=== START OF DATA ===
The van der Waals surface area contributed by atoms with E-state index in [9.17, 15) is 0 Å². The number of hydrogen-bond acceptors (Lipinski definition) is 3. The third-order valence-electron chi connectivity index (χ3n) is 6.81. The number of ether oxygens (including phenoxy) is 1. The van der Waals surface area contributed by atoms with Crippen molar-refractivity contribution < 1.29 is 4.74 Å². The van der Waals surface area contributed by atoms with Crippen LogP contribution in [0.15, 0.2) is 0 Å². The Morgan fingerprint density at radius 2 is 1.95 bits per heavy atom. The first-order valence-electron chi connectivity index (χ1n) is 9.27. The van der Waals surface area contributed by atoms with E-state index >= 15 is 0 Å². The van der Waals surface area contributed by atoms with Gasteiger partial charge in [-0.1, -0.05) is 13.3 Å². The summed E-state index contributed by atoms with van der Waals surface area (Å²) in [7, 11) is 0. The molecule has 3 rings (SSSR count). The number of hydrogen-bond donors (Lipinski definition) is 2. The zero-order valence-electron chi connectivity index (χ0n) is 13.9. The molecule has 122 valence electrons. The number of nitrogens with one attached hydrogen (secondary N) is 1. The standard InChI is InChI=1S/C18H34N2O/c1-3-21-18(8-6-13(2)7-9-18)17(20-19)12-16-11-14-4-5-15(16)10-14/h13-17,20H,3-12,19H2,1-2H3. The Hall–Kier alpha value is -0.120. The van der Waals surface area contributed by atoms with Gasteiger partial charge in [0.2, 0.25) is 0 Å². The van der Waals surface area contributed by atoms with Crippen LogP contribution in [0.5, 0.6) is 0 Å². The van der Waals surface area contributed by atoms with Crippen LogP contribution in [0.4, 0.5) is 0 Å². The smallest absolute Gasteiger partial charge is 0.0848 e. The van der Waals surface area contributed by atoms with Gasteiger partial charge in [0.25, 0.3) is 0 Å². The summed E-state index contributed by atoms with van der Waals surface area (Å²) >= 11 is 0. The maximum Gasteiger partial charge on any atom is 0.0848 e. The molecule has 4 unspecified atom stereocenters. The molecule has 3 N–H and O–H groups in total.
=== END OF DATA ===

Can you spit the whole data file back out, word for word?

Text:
The van der Waals surface area contributed by atoms with E-state index in [9.17, 15) is 0 Å². The number of hydrogen-bond acceptors (Lipinski definition) is 3. The third-order valence-electron chi connectivity index (χ3n) is 6.81. The number of ether oxygens (including phenoxy) is 1. The van der Waals surface area contributed by atoms with Crippen molar-refractivity contribution < 1.29 is 4.74 Å². The van der Waals surface area contributed by atoms with Crippen LogP contribution in [0.15, 0.2) is 0 Å². The Morgan fingerprint density at radius 2 is 1.95 bits per heavy atom. The first-order valence-electron chi connectivity index (χ1n) is 9.27. The van der Waals surface area contributed by atoms with E-state index >= 15 is 0 Å². The van der Waals surface area contributed by atoms with Gasteiger partial charge in [-0.1, -0.05) is 13.3 Å². The summed E-state index contributed by atoms with van der Waals surface area (Å²) in [7, 11) is 0. The molecule has 3 rings (SSSR count). The number of hydrogen-bond donors (Lipinski definition) is 2. The zero-order valence-electron chi connectivity index (χ0n) is 13.9. The molecule has 122 valence electrons. The number of nitrogens with one attached hydrogen (secondary N) is 1. The standard InChI is InChI=1S/C18H34N2O/c1-3-21-18(8-6-13(2)7-9-18)17(20-19)12-16-11-14-4-5-15(16)10-14/h13-17,20H,3-12,19H2,1-2H3. The Hall–Kier alpha value is -0.120. The van der Waals surface area contributed by atoms with Gasteiger partial charge in [0.2, 0.25) is 0 Å². The van der Waals surface area contributed by atoms with Crippen LogP contribution in [0.5, 0.6) is 0 Å². The van der Waals surface area contributed by atoms with Crippen LogP contribution in [0.4, 0.5) is 0 Å². The smallest absolute Gasteiger partial charge is 0.0848 e. The van der Waals surface area contributed by atoms with Gasteiger partial charge in [0.25, 0.3) is 0 Å². The summed E-state index contributed by atoms with van der Waals surface area (Å²) >= 11 is 0. The maximum Gasteiger partial charge on any atom is 0.0848 e. The molecule has 4 unspecified atom stereocenters. The molecule has 3 N–H and O–H groups in total.